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Second human case of EEE in state found in Hampden County

HAMPDEN COUNTY – The Massachusetts Department of Public Health (DPH) announced over the weekend that laboratory testing confirmed the second human case of Eastern Equine Encephalitis (EEE) virus infection, a female in her 60s who was exposed to EEE in Hampden County.

The City of Westfield website has been updated with more information on EEE, said Health Director Joseph Rouse.

Rouse said it’s not surprising that they’ve had a case in Hampden County. “We always knew it was here anyway,” Rouse said. He said the city will be ramping up the information on EEE on its website.
Rouse said it goes back to personal protection, being mindful of when and how to avoid mosquito bites. “We have to protect ourselves,” he said.

As a result of the case, the EEE risk level in Wilbraham has been raised to critical, and the EEE risk level in Hampden and Monson has been raised to high. All three municipalities are in Hampden County. Additionally, Chicopee, East Longmeadow, Ludlow, Palmer, and Springfield in Hampden County have been raised to moderate risk.
In 2019, there were 12 human cases of EEE with six deaths in Massachusetts.
DPH is working with the local health departments and the Massachusetts Department of Agricultural Resources to coordinate mosquito surveillance and appropriate public health response activities.

According to Public Health Commissioner Monica Bharel, the single best prevention tool continues to be avoiding mosquito bites by using repellent, wearing long sleeves and pants, weather permitting, and avoiding outdoor activity between the hours of dusk and dawn in the highest risk areas.
Apply insect repellent when outdoors: Use a repellent with an EPA-registered ingredient, oil of lemon or eucalyptus according to the instructions on the product label. DEET products should not be used on infants under two months of age and should be used in concentrations of 30% or less on older children. Oil of lemon eucalyptus should not be used on children under three years of age.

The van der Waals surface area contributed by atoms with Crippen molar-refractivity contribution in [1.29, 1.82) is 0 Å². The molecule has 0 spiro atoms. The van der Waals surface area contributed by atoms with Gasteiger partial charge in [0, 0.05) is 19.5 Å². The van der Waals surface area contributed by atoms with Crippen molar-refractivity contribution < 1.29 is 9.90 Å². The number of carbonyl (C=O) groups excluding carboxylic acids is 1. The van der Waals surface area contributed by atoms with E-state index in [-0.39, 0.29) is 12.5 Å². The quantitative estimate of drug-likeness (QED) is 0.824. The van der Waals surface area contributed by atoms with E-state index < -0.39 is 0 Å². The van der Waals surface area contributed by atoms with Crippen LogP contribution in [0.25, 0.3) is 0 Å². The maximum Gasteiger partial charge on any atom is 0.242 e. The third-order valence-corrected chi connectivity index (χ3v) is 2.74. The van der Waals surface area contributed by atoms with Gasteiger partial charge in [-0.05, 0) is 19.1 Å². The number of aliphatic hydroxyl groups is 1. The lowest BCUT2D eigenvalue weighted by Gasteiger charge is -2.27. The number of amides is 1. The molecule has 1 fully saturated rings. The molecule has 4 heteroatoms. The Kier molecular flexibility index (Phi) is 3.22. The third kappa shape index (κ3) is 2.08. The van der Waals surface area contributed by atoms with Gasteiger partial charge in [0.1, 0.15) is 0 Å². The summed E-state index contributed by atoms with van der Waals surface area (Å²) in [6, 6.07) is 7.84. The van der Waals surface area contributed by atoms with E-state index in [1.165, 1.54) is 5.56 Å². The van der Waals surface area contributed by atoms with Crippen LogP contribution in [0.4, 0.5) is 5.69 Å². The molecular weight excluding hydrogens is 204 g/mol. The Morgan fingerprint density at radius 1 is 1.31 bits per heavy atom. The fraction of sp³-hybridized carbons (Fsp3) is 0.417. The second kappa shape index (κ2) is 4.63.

Be aware of peak mosquito hours: The hours from dusk to dawn are peak biting times for many mosquitoes. Consider rescheduling outdoor activities that occur during evening or early morning in areas of high risk.
Clothing can help reduce mosquito bites: Wearing long-sleeves, long pants and socks when outdoors will help keep mosquitoes away from your skin.
Mosquito-proof your home by draining standing water, where mosquitoes lay their eggs. Limit the number of places around your home for mosquitoes to breed by either draining or discarding items that hold water. Check rain gutters and drains. Empty unused flowerpots and wading pools, and change the water in birdbaths frequently.
Install or repair screens, protect animals: Animal owners should reduce potential mosquito breeding sites on their property by eliminating standing water from containers. Water troughs should be flushed out at least once a week during the summer months to reduce mosquitoes near paddock areas. Horse owners should keep horses in indoor stalls at night to reduce their risk of exposure to mosquitoes. Owners should speak with their veterinarian about mosquito repellents approved for use in animals and vaccinations to prevent WNV and EEE. If an animal is suspected of having WNV or EEE, owners are required to report to DAR, Division of Animal Health by calling 617-626-1795 and to DPH by calling 617-983-6800.
Current information on EEE and the West Nile Virus in mosquitos may be tracked at

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